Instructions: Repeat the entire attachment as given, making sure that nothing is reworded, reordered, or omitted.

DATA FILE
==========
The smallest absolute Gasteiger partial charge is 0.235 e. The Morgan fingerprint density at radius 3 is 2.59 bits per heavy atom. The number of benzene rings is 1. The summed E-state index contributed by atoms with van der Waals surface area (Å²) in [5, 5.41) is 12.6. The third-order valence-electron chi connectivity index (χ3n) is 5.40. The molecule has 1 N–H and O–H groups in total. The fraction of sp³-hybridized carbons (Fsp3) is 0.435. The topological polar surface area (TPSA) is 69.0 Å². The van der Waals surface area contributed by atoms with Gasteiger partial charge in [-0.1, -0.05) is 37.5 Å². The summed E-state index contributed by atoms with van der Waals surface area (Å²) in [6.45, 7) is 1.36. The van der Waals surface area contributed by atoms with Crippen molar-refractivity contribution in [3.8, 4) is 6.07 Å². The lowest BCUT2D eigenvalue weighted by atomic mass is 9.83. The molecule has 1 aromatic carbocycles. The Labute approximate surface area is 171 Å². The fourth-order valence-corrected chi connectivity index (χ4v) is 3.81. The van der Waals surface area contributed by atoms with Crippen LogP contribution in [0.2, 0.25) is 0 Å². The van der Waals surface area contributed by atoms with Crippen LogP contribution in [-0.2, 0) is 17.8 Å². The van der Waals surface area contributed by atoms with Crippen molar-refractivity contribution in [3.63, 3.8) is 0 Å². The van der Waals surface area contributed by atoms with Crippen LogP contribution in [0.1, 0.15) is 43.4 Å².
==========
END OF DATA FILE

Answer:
The smallest absolute Gasteiger partial charge is 0.235 e. The Morgan fingerprint density at radius 3 is 2.59 bits per heavy atom. The number of benzene rings is 1. The summed E-state index contributed by atoms with van der Waals surface area (Å²) in [5, 5.41) is 12.6. The third-order valence-electron chi connectivity index (χ3n) is 5.40. The molecule has 1 N–H and O–H groups in total. The fraction of sp³-hybridized carbons (Fsp3) is 0.435. The topological polar surface area (TPSA) is 69.0 Å². The van der Waals surface area contributed by atoms with Gasteiger partial charge in [-0.1, -0.05) is 37.5 Å². The summed E-state index contributed by atoms with van der Waals surface area (Å²) in [6.45, 7) is 1.36. The van der Waals surface area contributed by atoms with Crippen molar-refractivity contribution in [3.8, 4) is 6.07 Å². The lowest BCUT2D eigenvalue weighted by atomic mass is 9.83. The molecule has 1 aromatic carbocycles. The Labute approximate surface area is 171 Å². The fourth-order valence-corrected chi connectivity index (χ4v) is 3.81. The van der Waals surface area contributed by atoms with Crippen LogP contribution in [0.2, 0.25) is 0 Å². The van der Waals surface area contributed by atoms with Crippen LogP contribution in [-0.2, 0) is 17.8 Å². The van der Waals surface area contributed by atoms with Crippen molar-refractivity contribution in [3.63, 3.8) is 0 Å². The van der Waals surface area contributed by atoms with Crippen LogP contribution in [0.1, 0.15) is 43.4 Å².